ECRP was performed using a TJF-240 duodenoscope (Olympus, Japan) and upper gastrointestinal endoscopy was performed with a QX10 esophagogastroduodenoscope (Olympus, Japan). During the procedure, 2 biopsies were obtained from the gastric antrum and 2 from the corpus. A pathologist (GA) who was blinded to the patients' clinical findings assessed each gastric tissue sample according to the above-mentioned BRI system devised by Sobala et al. . In this system, an index is derived based on the presence/severity of certain histological parameters: edema (denoted as E in the formula below) in the lamina propria, intestinal metaplasia (IM), chronic inflammation (CI in the formula below), and Hp colonization in the stomach. For every specimen, the pathologist assigned a grade from 0 to 3 (representing absent, mild, moderate, or marked, respectively) for each histological parameter. An index value was then calculated using a formula derived from stepwise logistic regression analysis:
BRI = (7 × E)+(3 × IM)+(4 × CI)-(6 × Hp).
According to Sobala and colleagues, a BRI above 14 indicates DGR (defined as bile acid level > 1 mmol/L [the upper limit of physiological reflux]) with 70% sensitivity and 85% specificity.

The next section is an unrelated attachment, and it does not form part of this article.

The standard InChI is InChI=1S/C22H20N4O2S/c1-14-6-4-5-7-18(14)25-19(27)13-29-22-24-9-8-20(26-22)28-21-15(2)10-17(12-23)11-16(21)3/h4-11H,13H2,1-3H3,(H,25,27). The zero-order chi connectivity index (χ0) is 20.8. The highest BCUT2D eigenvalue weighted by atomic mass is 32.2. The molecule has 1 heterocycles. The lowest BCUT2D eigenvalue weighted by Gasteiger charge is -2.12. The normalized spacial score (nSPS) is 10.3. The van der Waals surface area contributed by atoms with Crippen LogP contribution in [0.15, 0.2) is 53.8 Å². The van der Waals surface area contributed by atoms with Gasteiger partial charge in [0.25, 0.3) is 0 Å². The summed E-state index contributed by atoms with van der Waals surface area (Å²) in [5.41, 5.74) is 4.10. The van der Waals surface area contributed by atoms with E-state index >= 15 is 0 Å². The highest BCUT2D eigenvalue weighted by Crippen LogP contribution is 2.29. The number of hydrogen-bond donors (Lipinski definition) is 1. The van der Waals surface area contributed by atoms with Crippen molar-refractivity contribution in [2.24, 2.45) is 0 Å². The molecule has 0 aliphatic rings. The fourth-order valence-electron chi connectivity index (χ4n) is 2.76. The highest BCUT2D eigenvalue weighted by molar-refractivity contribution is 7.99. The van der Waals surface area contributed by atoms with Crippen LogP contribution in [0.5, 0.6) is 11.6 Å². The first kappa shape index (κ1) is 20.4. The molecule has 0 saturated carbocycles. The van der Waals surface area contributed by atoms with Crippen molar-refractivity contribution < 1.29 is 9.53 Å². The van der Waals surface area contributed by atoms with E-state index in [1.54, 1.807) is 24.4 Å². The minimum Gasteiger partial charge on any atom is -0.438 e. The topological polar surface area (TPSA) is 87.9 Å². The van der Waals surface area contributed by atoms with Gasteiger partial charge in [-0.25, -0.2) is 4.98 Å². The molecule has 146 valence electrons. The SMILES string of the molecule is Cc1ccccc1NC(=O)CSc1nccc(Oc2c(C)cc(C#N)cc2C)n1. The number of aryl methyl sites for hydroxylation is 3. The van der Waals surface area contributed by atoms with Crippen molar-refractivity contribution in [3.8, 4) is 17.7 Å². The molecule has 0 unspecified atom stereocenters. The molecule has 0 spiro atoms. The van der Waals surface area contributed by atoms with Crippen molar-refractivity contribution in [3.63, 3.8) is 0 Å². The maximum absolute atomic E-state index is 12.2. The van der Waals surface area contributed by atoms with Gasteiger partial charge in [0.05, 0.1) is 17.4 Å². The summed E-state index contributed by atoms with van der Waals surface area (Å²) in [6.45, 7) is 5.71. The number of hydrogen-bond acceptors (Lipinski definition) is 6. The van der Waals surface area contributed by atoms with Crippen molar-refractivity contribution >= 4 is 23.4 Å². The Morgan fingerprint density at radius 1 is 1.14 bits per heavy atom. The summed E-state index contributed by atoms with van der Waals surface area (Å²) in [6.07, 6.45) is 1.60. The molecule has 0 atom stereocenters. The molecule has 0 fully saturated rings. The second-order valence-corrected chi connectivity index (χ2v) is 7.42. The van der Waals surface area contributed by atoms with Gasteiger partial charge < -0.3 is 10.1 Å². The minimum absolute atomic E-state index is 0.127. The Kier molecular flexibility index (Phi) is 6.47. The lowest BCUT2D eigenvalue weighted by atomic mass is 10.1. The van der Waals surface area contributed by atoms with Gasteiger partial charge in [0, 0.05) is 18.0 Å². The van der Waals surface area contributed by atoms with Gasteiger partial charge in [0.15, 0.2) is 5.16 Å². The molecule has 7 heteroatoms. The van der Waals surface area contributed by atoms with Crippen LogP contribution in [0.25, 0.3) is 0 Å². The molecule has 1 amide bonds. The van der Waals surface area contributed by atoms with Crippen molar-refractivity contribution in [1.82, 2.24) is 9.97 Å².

For analysis, any antrum or corpus specimen with BRI above 14 was identified as BRI (+). For each patient, the average BRIs for the 2 antrum specimens and for the 2 corpus specimens were calculated. The frequencies of antrum BRI (+) and corpus BRI (+) were then calculated for each patient group and for each BG subgroup. To eliminate the confounding effects of Hp infection on gastric mucosa, comparisons were made according to Hp colonization status. Analysis was also done to test for factors that can affect BRI (+) status, such as patient age and the interval from therapeutic procedure (ES, cholecystectomy, others) to biopsy collection. Group rates of cholecystectomy, IM, and Hp colonization were also separately evaluated in relation to age.
Statistical analysis was done using the Statistical Package for Social Sciences (SPSS for Windows, v. 11.0.0). Chi-square was used to compare the group frequencies of BRI (+) status. Regarding the other factors listed above, the Student t test was used to compare results for parametric variables and the Mann-Whitney U test to compare results for nonparametric variables. Results were expressed as mean ± standard deviation and p values less than 0.05 were considered statistically significant.
Demographic characteristics and H. pylori colonization status in the 4 patient groups and Group 1 subgroups.
Age (y) (mean ± SD)
No. Hp (+) N (%)
55.4 ± 13.6
52.7 ± 12.5
BG2 (ES only)
55.2 ± 15.3
60 ± 11.9
Group 2 Cholecystectomy
64 ± 11.8
Group 3 Billroth II
62.8 ± 13.6
Group 4 Controls
51.4 ± 19.3
Frequencies of BRI (+) status for antrum (A) and corpus (C) biopsies in the 4 patient groups, with results listed for all patients in each group and for the proportion that was Hp (-).